Understand clearly how cyber-bullying and sexting work.
How do learners use technology for these practices? What are the various forms they take? This implies that you must have a solid understanding of the technologies your learners are using. Do they have cell phones? For what do they use them? Do they have access to computers? Are they using social networks? Do you understand how these tools – which you may be using for teaching – can be abused?
Let them know what you know.
It is important that your learners know that you are aware of cyber-bullying and sexting. You must be one step ahead of them so that you’re not caught by surprise. Have open discussions with them in class about the matter. You can deal with the topic during Life Orientation sessions, but it could also naturally come up during other lessons. The innocent learners in your class – the potential victims of cyber-bullying and sexting – must be prepared: they need guidance on how to handle these abuses and must know that you are there for them if they need your help. Similarly, the culprits (or future ones) must be deterred – they need to understand the consequences of their actions.
The one thing you must not do is to blame technology for cyber-bullying and sexting. Banning technology will not solve the problem, and is akin to banning books because of the likelihood that they may contain pornographic material.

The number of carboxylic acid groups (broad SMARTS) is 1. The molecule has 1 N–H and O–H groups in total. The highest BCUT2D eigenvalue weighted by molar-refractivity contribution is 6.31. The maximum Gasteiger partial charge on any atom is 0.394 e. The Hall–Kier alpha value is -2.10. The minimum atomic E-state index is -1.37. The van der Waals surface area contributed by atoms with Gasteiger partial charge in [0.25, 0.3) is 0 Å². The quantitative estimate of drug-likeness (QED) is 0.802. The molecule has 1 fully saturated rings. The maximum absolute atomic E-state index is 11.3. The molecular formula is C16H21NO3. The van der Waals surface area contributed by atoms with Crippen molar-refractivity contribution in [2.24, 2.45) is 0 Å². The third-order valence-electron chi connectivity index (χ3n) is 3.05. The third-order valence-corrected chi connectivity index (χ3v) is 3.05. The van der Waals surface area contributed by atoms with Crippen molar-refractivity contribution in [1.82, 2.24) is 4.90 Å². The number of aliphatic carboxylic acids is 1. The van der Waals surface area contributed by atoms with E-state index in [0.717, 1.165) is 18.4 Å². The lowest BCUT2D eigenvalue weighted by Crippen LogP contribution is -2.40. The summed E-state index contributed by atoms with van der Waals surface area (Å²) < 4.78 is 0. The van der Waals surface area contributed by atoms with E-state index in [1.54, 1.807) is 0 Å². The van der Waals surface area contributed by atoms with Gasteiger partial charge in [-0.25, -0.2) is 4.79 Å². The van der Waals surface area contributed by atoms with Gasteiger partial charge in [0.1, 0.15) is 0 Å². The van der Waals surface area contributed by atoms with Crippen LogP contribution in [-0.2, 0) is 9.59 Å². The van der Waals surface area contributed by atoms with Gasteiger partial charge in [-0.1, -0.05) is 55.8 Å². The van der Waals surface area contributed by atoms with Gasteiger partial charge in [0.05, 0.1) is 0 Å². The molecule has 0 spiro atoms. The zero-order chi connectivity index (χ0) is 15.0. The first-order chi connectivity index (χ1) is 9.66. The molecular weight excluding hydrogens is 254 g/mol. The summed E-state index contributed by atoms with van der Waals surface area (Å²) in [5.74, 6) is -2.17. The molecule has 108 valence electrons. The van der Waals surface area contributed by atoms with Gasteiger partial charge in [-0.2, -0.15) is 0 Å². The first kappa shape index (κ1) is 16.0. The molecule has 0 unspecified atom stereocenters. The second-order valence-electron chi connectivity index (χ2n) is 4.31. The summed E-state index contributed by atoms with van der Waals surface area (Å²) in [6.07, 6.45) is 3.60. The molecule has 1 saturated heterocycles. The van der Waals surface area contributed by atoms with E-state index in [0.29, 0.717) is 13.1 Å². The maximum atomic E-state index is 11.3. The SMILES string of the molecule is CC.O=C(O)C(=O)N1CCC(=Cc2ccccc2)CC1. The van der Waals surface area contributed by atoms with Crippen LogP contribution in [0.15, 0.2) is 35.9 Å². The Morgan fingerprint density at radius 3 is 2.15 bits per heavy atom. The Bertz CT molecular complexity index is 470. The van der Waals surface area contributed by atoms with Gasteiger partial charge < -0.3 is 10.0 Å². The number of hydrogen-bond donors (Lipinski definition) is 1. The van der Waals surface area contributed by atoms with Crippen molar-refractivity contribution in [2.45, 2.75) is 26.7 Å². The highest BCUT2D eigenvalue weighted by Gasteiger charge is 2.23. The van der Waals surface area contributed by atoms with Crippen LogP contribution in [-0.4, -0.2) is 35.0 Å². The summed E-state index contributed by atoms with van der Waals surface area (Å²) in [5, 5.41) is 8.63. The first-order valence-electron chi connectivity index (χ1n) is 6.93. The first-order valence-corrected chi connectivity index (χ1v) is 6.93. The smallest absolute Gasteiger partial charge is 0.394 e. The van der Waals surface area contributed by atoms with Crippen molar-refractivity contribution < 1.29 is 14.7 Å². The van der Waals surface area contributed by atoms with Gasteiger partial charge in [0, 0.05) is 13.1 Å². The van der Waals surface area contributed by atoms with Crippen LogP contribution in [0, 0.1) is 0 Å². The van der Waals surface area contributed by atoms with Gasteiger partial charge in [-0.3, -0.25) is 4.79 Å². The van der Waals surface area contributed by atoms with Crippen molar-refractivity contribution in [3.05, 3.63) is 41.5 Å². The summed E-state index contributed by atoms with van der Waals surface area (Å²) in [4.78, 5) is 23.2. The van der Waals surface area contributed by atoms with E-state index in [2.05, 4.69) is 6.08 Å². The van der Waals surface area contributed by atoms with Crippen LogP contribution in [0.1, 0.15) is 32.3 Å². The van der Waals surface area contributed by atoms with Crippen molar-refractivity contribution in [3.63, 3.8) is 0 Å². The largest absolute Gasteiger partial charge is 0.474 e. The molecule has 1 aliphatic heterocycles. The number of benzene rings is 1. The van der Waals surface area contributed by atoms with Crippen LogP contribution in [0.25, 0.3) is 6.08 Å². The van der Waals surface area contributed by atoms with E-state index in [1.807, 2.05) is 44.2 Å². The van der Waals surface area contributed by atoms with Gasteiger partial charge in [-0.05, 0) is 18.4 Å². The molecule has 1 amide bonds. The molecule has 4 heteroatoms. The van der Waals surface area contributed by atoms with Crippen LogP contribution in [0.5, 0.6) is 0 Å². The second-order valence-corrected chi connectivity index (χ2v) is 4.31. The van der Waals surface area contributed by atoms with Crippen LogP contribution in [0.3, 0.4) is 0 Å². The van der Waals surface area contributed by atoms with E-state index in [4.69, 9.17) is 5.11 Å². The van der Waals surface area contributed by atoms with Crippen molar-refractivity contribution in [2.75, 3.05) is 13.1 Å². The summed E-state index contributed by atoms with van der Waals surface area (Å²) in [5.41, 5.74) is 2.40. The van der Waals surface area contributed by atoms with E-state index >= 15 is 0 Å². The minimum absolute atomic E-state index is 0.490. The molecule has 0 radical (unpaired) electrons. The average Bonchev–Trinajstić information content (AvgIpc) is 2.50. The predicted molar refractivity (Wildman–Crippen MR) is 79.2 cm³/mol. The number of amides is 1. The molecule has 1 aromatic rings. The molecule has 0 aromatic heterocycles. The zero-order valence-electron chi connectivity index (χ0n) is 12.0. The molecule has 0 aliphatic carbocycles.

The safe use of technology is an important twenty-first century skill you must impart to your learners. Teachers who accept this responsibility are indeed a blessing to their learners.
For more technology tips for teachers click here.
Tuesday, October 26th, 2010 | Learners, security | 5 Comments
Principals know how to handle cases of unacceptable behaviour of learners in their schools. Cyber-bullying and sexting are just different forms of misbehaviour. Of course, they have just recently appeared on the radar of taboos in a school, made possible by technology, but they are merely contemporary manifestations of age-old problems.
The following suggestions may be of use to you while you’re grappling with these new challenges:
Recognize the reality of cyber-bullying and sexting.
These vices are more than likely already practiced in your school. You could hide your head in the sand like an ostrich, but that will not make the problem go away.
You must understand exactly how cyber-bullying and sexting work.
How do learners use technology for these practices? What are the various forms they take? What tools do they use? What are the social networks available to them? This implies that you must have a solid understanding of the use of different technologies, such as cell phones and social networking tools.
Let them know what you know.
It is important that your teaching staff, parents and learners know that you are aware of what is happening in your school. You must be one step ahead so that you’re not caught by surprise.
Establish and enforce policies for acceptable behaviour.